If you've been pinged with a red-light or speed camera ticket since 2003, you could soon be owed a refund. According to the Chicago Sun-Times, a ruling out of the Cook County Circuit Court on Friday found that Chicago denied due process to motorists who were ticketed by the automated cameras, and that those tickets are now void.
If upheld, the decision would be a near critical blow to the controversial program that's cost Chicagoans millions of dollars over the past decade. It isn't the first time the city's gotten into hot water over the way it's handled the red-light and speed camera programs. Last year, Mayor Rahm Emanuel's office sued the city's former red-light camera operator, claiming the whole program stemmed from a bribery scandal under Mayor Richard M. Daley's administration. An investigation by the Tribune also found that the city was guilty of shortening yellow light times at red light camera intersections. Chicago Inspector General Joe Ferguson later argued that the city never shortened yellow light times, it merely changed the standards for ticketing—a completely legal decision made in the name of public safety, according to StreetsBlog Chicago.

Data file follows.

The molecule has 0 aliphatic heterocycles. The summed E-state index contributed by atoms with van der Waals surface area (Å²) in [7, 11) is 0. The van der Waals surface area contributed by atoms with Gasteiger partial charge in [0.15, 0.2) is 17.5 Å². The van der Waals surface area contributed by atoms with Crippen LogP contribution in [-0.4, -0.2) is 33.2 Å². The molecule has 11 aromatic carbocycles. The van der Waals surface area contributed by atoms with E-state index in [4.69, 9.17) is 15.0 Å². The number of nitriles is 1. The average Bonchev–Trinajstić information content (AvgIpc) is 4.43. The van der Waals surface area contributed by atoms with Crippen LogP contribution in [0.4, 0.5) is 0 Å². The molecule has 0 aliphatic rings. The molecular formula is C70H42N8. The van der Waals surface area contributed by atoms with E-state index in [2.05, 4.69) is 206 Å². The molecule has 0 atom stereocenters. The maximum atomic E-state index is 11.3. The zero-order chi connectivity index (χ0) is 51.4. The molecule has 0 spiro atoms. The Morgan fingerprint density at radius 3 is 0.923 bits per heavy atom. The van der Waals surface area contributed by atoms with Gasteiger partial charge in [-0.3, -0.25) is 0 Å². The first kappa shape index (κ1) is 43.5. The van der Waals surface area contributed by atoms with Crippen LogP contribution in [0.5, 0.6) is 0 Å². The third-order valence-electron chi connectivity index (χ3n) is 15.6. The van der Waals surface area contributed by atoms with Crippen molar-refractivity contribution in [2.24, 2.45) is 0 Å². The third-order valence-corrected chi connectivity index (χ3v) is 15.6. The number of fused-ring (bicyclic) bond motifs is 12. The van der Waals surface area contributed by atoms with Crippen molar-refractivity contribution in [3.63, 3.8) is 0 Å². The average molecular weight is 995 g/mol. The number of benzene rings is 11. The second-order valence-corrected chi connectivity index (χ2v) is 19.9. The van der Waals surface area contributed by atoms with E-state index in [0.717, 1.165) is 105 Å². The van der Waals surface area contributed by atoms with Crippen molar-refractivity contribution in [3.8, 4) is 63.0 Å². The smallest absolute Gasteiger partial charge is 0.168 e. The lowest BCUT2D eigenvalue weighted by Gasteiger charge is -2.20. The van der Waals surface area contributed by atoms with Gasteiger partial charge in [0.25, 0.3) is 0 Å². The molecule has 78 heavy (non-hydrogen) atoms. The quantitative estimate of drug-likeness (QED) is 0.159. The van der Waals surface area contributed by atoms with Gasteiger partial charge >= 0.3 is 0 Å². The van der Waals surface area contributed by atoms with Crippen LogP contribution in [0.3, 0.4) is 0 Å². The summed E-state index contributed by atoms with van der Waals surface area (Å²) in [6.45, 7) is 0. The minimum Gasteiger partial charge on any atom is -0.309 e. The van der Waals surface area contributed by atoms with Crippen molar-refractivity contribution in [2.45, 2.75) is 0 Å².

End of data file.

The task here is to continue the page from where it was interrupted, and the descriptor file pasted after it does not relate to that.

All told, the program has been a mess since it launched, and Friday's court case could be a near-knockout blow. The Sun-Times reports that the plaintiffs' lawyer is going to request a class action lawsuit for motorists who were unjustly ticketed since the red light cameras first launched. They're also seeking an injunction that would temporarily stop the city from enforcing outstanding red light and speed camera tickets.
This comes at a time when the city is strapped for cash and desperate for revenue to pay off massive, state-mandated pensions that it's on the hook for. But it looks like this gravy train could be coming to a screeching halt.
This post was edited to include additional information about the city's modification of yellow light times.